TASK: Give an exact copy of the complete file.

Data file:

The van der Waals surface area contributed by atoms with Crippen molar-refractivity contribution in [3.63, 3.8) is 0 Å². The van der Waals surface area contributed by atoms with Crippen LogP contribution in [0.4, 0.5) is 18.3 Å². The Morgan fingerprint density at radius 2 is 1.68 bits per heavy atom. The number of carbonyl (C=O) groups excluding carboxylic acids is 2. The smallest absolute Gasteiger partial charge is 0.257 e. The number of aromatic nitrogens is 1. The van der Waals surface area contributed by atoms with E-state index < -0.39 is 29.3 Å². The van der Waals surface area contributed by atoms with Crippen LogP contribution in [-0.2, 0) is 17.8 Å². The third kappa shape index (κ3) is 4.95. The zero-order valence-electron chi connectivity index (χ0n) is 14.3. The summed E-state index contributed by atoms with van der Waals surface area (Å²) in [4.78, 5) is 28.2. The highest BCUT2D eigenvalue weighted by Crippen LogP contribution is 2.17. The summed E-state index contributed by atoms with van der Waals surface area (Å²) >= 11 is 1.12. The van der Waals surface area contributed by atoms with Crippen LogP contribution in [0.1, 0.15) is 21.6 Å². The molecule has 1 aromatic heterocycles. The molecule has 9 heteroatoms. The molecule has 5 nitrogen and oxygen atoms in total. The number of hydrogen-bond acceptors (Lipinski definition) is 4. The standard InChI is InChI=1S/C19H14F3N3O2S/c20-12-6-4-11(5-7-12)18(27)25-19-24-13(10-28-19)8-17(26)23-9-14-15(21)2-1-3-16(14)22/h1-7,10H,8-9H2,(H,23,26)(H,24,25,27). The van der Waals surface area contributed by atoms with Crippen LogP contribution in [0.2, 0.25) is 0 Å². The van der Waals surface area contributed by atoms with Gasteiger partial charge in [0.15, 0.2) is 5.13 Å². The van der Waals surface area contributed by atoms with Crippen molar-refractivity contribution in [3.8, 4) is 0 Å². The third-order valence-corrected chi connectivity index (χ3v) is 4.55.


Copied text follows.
The van der Waals surface area contributed by atoms with Crippen molar-refractivity contribution in [3.63, 3.8) is 0 Å². The van der Waals surface area contributed by atoms with Crippen LogP contribution in [0.4, 0.5) is 18.3 Å². The Morgan fingerprint density at radius 2 is 1.68 bits per heavy atom. The number of carbonyl (C=O) groups excluding carboxylic acids is 2. The smallest absolute Gasteiger partial charge is 0.257 e. The number of aromatic nitrogens is 1. The van der Waals surface area contributed by atoms with E-state index < -0.39 is 29.3 Å². The van der Waals surface area contributed by atoms with Crippen LogP contribution in [-0.2, 0) is 17.8 Å². The third kappa shape index (κ3) is 4.95. The zero-order valence-electron chi connectivity index (χ0n) is 14.3. The summed E-state index contributed by atoms with van der Waals surface area (Å²) in [4.78, 5) is 28.2. The highest BCUT2D eigenvalue weighted by Crippen LogP contribution is 2.17. The summed E-state index contributed by atoms with van der Waals surface area (Å²) >= 11 is 1.12. The van der Waals surface area contributed by atoms with Crippen LogP contribution in [0.1, 0.15) is 21.6 Å². The molecule has 1 aromatic heterocycles. The molecule has 9 heteroatoms. The molecule has 5 nitrogen and oxygen atoms in total. The number of hydrogen-bond acceptors (Lipinski definition) is 4. The standard InChI is InChI=1S/C19H14F3N3O2S/c20-12-6-4-11(5-7-12)18(27)25-19-24-13(10-28-19)8-17(26)23-9-14-15(21)2-1-3-16(14)22/h1-7,10H,8-9H2,(H,23,26)(H,24,25,27). The van der Waals surface area contributed by atoms with Crippen LogP contribution in [0.2, 0.25) is 0 Å². The van der Waals surface area contributed by atoms with Gasteiger partial charge in [0.15, 0.2) is 5.13 Å². The van der Waals surface area contributed by atoms with Crippen molar-refractivity contribution in [3.8, 4) is 0 Å². The third-order valence-corrected chi connectivity index (χ3v) is 4.55.